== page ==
Little City Foundation didn't need a village board vote to know that Bloomingdale wouldn't be the site of its next group home.
The Palatine-based organization announced on Monday night that it was abandoning plans to buy a house in Bloomingdale and convert it into a group home for eight developmentally disabled men. Instead, it's going to take the idea to another community.
Shawn Jeffers, Little City's executive director, told Bloomingdale trustees the organization is "moving on" and has found another possible site in a different town.
"I withdrew my application for the purchase of that (Bloomingdale) home," Jeffers said. "Why? Because I didn't want horizontal hostility for the people who I represent. And it was very clear that they were not welcome."
Jeffers comments were made before Bloomingdale trustees voted 4-2 to formally reject Little City's group home plan. He said before the meeting that he wanted to speak to the board to voice frustration about the way the petition was handled.
"I have opened up group homes in a number of communities throughout the state," Jeffers said. "The reception that we have received (in Bloomingdale) has been shocking."
Little City is an organization that helps create living and working opportunities for adults and children with developmental disabilities.
But Little City's plan to transform a four-bedroom house on Greenway Drive into a group home was opposed by neighbors. The village's plan commission recommended that the petition be rejected.
"The fears about people with disabilities and property values and traffic and danger to neighborhoods ... we have learned to accept that on a neighbor-by-neighbor basis," Jeffers said. "But it seems like even the leadership (in Bloomingdale) has adopted a similar attitude that says, 'You're OK somewhere else, but not in our community.'"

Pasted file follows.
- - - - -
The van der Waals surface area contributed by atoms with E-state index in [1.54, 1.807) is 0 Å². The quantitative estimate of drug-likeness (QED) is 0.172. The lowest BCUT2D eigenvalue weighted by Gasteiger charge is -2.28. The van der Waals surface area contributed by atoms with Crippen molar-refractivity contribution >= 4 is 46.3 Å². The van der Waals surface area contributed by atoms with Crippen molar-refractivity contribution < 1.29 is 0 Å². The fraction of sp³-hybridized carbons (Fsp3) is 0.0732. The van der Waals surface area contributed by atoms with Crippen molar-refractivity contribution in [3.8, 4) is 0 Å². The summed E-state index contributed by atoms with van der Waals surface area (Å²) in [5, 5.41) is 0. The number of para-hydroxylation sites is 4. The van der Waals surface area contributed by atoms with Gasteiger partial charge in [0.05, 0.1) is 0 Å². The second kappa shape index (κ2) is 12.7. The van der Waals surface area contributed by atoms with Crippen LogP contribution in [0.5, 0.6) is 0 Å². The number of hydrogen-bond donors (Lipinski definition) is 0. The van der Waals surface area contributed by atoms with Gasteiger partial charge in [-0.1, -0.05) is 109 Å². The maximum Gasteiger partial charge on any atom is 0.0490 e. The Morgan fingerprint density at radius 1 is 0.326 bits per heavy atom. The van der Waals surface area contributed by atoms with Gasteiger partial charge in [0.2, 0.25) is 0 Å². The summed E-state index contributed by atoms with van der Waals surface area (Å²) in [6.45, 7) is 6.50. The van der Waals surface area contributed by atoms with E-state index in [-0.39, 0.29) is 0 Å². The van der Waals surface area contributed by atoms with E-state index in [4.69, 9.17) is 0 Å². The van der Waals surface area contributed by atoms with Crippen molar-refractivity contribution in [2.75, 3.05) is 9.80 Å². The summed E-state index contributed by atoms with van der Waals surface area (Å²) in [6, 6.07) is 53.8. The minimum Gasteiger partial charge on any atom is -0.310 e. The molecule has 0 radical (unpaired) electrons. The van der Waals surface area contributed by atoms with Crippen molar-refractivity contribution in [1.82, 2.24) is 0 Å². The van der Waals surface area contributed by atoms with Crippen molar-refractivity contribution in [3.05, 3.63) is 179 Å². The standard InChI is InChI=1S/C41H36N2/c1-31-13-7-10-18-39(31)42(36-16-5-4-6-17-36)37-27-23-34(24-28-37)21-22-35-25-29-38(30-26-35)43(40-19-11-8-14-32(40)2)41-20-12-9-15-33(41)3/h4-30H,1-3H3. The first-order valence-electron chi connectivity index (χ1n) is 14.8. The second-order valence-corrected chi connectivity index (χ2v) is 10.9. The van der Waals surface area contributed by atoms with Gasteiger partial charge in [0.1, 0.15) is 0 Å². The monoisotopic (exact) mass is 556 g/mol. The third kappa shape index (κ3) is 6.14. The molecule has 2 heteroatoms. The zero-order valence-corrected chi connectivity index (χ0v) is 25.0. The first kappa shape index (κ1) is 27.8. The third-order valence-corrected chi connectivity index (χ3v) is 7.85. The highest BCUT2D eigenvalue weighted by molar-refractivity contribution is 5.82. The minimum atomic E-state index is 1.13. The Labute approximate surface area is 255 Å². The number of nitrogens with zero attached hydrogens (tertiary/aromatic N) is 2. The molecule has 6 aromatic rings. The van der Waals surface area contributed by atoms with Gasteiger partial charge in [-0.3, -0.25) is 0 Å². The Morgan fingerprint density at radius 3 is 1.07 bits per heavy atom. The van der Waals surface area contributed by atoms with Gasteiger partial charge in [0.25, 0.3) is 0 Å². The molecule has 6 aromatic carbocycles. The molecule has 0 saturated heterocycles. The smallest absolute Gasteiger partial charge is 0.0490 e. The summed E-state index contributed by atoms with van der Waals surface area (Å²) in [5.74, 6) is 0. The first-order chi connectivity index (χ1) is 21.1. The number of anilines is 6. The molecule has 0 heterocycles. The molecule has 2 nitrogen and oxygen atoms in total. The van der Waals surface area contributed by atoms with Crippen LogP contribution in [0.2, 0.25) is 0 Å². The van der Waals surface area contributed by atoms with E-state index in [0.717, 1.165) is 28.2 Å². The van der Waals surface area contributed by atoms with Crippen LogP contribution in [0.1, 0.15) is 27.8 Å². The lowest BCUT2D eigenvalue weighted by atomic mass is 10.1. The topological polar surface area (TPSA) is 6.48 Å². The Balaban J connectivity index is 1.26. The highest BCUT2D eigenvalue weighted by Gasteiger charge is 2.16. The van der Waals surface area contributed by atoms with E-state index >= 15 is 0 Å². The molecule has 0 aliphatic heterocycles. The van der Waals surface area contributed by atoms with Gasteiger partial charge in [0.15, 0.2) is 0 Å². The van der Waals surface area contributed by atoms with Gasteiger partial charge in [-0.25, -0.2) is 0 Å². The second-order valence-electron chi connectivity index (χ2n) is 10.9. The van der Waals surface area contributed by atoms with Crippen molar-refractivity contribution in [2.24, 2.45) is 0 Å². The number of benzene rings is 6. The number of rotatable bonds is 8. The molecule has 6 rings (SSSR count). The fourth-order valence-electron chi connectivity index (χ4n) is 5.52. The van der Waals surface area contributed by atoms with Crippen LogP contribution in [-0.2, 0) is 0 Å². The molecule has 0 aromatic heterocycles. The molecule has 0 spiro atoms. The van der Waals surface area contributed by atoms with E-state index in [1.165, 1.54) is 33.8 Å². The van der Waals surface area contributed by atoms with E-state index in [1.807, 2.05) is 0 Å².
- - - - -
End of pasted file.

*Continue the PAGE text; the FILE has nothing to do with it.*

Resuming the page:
Village President Franco Coladipietro responded by saying the characterization made about Bloomingdale "was a little excessive."
Coladipietro, who voted against the group home, explained that the project would have been too dense with eight adults living in the house. There also would have been two supervisors there at all times.
"If you approve that type of a use in that (residential) area, it opens up the door to other types of uses that are not currently permitted there," Coladipietro said.
The "other types of uses" include boardinghouses, fraternity houses, bed-and-breakfasts and residential treatment centers.
Several neighbors said they're not allowed to have eight unrelated people living in their houses. So a group home shouldn't be allowed to have that many people living there, they argued.
Coladipietro said Little City was asked to scale back the project.
"They told us that it was eight or nothing," Coladipietro said. "So there was no compromise relative to the residents' concerns."